Seismic Demand curves meet.

point is acceptable, we have a building that satisfies the push-over criterion.

ATC-40 Method

This is an iterative procedure involving several analyses. For each analysis an effective period for an equivalent elastic system and a corresponding elastic displacement are calculated. This displacement is then divided by a damping factor to obtain an estimate of real displacement at that step of analysis.

V/W (Acceleration)

T0

eff = 0 + 0.05

T e ff

e/B

SRA =

5% damped elastic spectrum

SRV =

Roof-top Displacement

1.

2.

3.

4. Plot the demand diagram and capacity diagram together Intersection point gives the displacement demand Avoids nonlinear RHA; instead analyse equivalent linear systems

1. Do not underestimate the importance of the loading or displacement shape function. Know your performance objectives before you push the building. If it is not designed, it cannot be pushed. Do not ignore gravity loads. Do not push beyond failure unless otherwise you can model failure. Pay attention to rebar development and lap lengths. Do not ignore shear failure mechanisms P-Delta effects may be more important than you think. Do not confuse the Push-over with the real earthquake loading. Three-dimensional buildings may require more than a planar push.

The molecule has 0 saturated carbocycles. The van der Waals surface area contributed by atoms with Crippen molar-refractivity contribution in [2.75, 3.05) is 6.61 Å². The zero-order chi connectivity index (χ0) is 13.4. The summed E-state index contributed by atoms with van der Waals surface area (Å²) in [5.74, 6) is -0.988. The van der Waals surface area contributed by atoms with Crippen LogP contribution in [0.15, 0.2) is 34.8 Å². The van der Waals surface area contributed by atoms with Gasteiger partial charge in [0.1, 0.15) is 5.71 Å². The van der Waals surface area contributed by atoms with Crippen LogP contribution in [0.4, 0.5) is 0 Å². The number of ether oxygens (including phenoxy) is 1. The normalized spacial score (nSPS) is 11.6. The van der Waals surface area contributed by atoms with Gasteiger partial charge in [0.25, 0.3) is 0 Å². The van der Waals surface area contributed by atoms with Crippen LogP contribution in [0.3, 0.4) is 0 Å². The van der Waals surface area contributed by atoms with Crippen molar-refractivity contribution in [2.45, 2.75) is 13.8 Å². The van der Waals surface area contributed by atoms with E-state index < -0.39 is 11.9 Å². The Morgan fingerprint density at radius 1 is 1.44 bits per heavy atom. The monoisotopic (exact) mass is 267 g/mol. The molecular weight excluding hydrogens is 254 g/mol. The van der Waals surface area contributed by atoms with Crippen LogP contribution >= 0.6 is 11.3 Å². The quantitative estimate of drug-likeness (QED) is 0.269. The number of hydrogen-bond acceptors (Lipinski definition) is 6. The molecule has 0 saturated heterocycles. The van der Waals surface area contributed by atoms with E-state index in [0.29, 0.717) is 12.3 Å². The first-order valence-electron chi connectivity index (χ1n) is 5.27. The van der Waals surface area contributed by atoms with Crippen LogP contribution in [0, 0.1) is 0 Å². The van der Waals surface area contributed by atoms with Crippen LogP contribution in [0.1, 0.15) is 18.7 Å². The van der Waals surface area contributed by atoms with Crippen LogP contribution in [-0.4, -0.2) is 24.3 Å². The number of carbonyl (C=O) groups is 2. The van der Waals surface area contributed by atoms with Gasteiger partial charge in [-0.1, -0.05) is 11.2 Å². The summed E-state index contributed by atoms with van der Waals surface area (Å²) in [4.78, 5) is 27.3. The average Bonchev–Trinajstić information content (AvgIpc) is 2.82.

2.

3.

4. 5. 6. 7.

8.

9.

10.

The loading or deformation shape function is selected to represent the predominant dynamic mode shape of the building. It is most common to keep the load shape constant during the push. Loading shape importance increases for tall buildings whose earthquake response is not dominated by a single mode shape. For these buildings, a loading shape function based on the first mode shape may seriously underestimate the seismic demand on the intermediate floor levels.

0.16 0.14 0.12 Vb/W 0.1 0.08 0.06 0.04 0.02 0 0 0.2 0.4 0.6 0.8

Inverted Triangle

Uniform

parabola

/H(%)

So called higher mode effects as the load distribution changes Limit base moment increases adapts for maximum shear force Limit base shear increases adapts for maximum bending moment Not apparent from linear analysis